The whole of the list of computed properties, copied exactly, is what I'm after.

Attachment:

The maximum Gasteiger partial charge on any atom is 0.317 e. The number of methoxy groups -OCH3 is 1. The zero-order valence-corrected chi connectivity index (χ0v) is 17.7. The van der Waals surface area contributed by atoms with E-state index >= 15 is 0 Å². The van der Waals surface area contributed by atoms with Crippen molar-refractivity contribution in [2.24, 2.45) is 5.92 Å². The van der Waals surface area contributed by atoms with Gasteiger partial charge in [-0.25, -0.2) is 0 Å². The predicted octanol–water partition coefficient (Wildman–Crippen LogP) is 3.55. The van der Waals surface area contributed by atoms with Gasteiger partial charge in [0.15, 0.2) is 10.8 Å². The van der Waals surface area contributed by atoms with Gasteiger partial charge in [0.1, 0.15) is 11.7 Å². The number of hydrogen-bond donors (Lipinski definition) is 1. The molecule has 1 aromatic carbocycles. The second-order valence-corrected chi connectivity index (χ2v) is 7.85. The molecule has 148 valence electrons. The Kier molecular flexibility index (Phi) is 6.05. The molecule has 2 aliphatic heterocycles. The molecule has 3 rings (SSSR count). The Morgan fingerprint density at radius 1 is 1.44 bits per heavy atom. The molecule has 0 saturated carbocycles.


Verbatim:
The maximum Gasteiger partial charge on any atom is 0.317 e. The number of methoxy groups -OCH3 is 1. The zero-order valence-corrected chi connectivity index (χ0v) is 17.7. The van der Waals surface area contributed by atoms with E-state index >= 15 is 0 Å². The van der Waals surface area contributed by atoms with Crippen molar-refractivity contribution in [2.24, 2.45) is 5.92 Å². The van der Waals surface area contributed by atoms with Gasteiger partial charge in [-0.25, -0.2) is 0 Å². The predicted octanol–water partition coefficient (Wildman–Crippen LogP) is 3.55. The van der Waals surface area contributed by atoms with Gasteiger partial charge in [0.15, 0.2) is 10.8 Å². The van der Waals surface area contributed by atoms with Gasteiger partial charge in [0.1, 0.15) is 11.7 Å². The number of hydrogen-bond donors (Lipinski definition) is 1. The molecule has 1 aromatic carbocycles. The second-order valence-corrected chi connectivity index (χ2v) is 7.85. The molecule has 148 valence electrons. The Kier molecular flexibility index (Phi) is 6.05. The molecule has 2 aliphatic heterocycles. The molecule has 3 rings (SSSR count). The Morgan fingerprint density at radius 1 is 1.44 bits per heavy atom. The molecule has 0 saturated carbocycles.